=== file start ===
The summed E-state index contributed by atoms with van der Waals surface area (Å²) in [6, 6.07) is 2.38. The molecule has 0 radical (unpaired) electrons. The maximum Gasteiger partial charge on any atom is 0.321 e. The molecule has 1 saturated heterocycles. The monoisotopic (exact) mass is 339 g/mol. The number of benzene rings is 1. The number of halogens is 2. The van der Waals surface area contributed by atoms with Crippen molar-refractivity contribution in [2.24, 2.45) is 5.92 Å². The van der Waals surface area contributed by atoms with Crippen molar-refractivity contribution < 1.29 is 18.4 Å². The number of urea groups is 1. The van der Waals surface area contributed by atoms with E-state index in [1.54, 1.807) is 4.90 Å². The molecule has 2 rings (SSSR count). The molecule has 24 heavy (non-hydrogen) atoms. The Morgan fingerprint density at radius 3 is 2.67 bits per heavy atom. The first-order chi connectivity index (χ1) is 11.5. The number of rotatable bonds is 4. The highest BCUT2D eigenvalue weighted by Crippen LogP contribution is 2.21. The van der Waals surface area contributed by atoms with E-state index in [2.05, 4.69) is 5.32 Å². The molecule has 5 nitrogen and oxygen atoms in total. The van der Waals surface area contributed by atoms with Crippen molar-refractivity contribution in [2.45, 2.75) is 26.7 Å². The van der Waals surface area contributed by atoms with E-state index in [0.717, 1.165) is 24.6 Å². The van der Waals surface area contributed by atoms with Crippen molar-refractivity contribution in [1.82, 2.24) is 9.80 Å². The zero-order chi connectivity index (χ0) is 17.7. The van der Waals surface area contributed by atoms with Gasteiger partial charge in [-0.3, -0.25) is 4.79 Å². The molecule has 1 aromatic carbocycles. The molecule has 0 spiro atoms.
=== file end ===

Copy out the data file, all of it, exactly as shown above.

The summed E-state index contributed by atoms with van der Waals surface area (Å²) in [6, 6.07) is 2.38. The molecule has 0 radical (unpaired) electrons. The maximum Gasteiger partial charge on any atom is 0.321 e. The molecule has 1 saturated heterocycles. The monoisotopic (exact) mass is 339 g/mol. The number of benzene rings is 1. The number of halogens is 2. The van der Waals surface area contributed by atoms with Crippen molar-refractivity contribution in [2.24, 2.45) is 5.92 Å². The van der Waals surface area contributed by atoms with Crippen molar-refractivity contribution < 1.29 is 18.4 Å². The number of urea groups is 1. The van der Waals surface area contributed by atoms with E-state index in [1.54, 1.807) is 4.90 Å². The molecule has 2 rings (SSSR count). The molecule has 24 heavy (non-hydrogen) atoms. The Morgan fingerprint density at radius 3 is 2.67 bits per heavy atom. The first-order chi connectivity index (χ1) is 11.5. The number of rotatable bonds is 4. The highest BCUT2D eigenvalue weighted by Crippen LogP contribution is 2.21. The van der Waals surface area contributed by atoms with E-state index in [2.05, 4.69) is 5.32 Å². The molecule has 5 nitrogen and oxygen atoms in total. The van der Waals surface area contributed by atoms with Crippen molar-refractivity contribution in [2.45, 2.75) is 26.7 Å². The van der Waals surface area contributed by atoms with E-state index in [0.717, 1.165) is 24.6 Å². The van der Waals surface area contributed by atoms with Crippen molar-refractivity contribution in [1.82, 2.24) is 9.80 Å². The zero-order chi connectivity index (χ0) is 17.7. The van der Waals surface area contributed by atoms with Gasteiger partial charge in [-0.3, -0.25) is 4.79 Å². The molecule has 1 aromatic carbocycles. The molecule has 0 spiro atoms.